Chen Danqing was born in August 1953 in Shanghai. From 1970 to 1977, he taught himself how to paint when he was resettled to the countryside of Jiangxi and Jiangsu provinces. In 1978, he was enrolled in the Department of Oil Painting in China Central Academy of Fine Arts in Beijing and attended the first postgraduate class since the Cultural Revolution. In 1980, he completed his thesis, "The Tibetan Series" — a groundbreaking series of realistic representations of the people of Tibet. From 1980 to 1981, he was a lecturer in the Department of Oil Painting in the Academy of Fine Arts. Starting in 1982, he self-financed studies in New York City while working as a freelance painter. While living in New York, he met Mu Xin and became one of his students. In January 2000, Chen Danqing accepted a position from the Academy of Arts and Design at Tsinghua University. He resigned in 2006 to focus on his own artistic practice, but rejoined the Academy in 2010. He was appointed Director of the Muxin Art Museum, which opened in 2015.
Francisco Bello is an OSCAR® and three time EMMY® nominee. He shot and produced “Salim Baba,” a 2008 Best Short Documentary Oscar and 2009 Emmy Nominee. Francisco produced and edited “War Don Don,” the winner of the Special Jury Prize at the 2010 SXSW Film Festival, for which he was also given the inaugural Karen Schmeer Documentary Editing Award and two Emmy nominations. Additional highlights include editing the Peabody winning “Best Kept Secret,” the Cine Golden Eagle winning “Code of the West,” and the Karen Schmeer Award winning “Our Nixon.” Most recently he co-directed “Dreaming Against the World,” seen at the 2015 Telluride Film Festival, DOC NYC, the New York's Asia Society, the Museum of the Fine Arts in Boston and the China Institute.
Tim Sternberg is the OSCAR® and EMMY® nominated co-director, co-producer and editor on “Dreaming Against the World”. He started his career working in the editing rooms of Francis Ford Coppola’s American Zoetrope Studios in San Francisco while still in high school. After moving to New York, Tim has worked in positions as diverse as sound effects recorder on Nora Ephron’s "Sleepless in Seattle" and Robert Benton’s “The Human Stain”, re-editing the 1992 OSCAR® winning “Mediterraneo” for US release, script consultant for IFP, and music editing for Milos Forman’s “Goya’s Ghosts” and the OSCAR® winning “The Blood of Yingzhou District” directed by Ruby Yang. In 2008, his directorial debut “Salim Baba” was nominated for an OSCAR® for Best Short Documentary and played in over 100 festivals worldwide including Sundance, Telluride, IDFA Tribeca and Woodstock. After airing on HBO, Canal+ and EBS (Korea), it received an EMMY® Nomination for Outstanding Culture Programming. With Francisco Bello he co-directed HBO’s”El Espiritu de Salsa”, which premiered at the 2010 Tribeca Film Festival. Under Supervising Editor Walter Murch he worked as an editor and music supervisor on Mark Levinson’s “Particle Fever” in 2013 and recently adapted Hanif Kureishi’s novella “Gabriel’s Gift” into a feature script as well as editing director Brendan Toller’s feature documentary “Danny Says” that premiered at the 2015 SXSW Film Festival.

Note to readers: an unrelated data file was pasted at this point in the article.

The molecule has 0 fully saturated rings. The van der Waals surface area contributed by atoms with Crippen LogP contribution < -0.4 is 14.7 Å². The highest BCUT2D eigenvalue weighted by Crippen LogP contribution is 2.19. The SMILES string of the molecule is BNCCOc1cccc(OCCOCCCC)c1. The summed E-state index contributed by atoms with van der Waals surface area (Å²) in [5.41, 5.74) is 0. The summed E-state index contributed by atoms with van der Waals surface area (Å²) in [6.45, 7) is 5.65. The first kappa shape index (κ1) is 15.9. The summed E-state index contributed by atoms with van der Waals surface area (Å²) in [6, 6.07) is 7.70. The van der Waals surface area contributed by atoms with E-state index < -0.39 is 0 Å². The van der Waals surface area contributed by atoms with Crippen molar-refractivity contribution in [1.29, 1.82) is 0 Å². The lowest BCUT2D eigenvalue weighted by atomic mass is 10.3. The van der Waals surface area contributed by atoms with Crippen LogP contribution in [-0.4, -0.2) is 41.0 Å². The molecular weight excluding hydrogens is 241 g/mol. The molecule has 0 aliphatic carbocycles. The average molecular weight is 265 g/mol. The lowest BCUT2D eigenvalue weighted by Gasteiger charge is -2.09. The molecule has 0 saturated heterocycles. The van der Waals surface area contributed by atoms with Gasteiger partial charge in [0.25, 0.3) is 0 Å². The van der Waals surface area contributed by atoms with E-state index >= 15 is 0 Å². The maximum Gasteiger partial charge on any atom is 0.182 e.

Scott Mosier produced his first movie, “Clerks”, at age twenty-one with writer-director Kevin Smith. He went on to produce Smith’s “Mallrats”, “Chasing Amy”, “Dogma”, “Jay and Silent Bob Strike Back”, “Jersey Girl”, “Clerks II”, and “Zack and Miri Make a Porno”. Mosier also co-executive produced, with Smith, the Academy Award-winning film, “Good Will Hunting”, and was executive producer/developer of “Clerks: The Animated Series” for ABC. He then moved into animation, producing and co-writing the screenplay for the 3D Animated feature film, “Free Birds”, starring Owen Wilson and Woody Harrelson. He is currently producing a new 3D Animated version of The Grinch for Illumination Entertainment.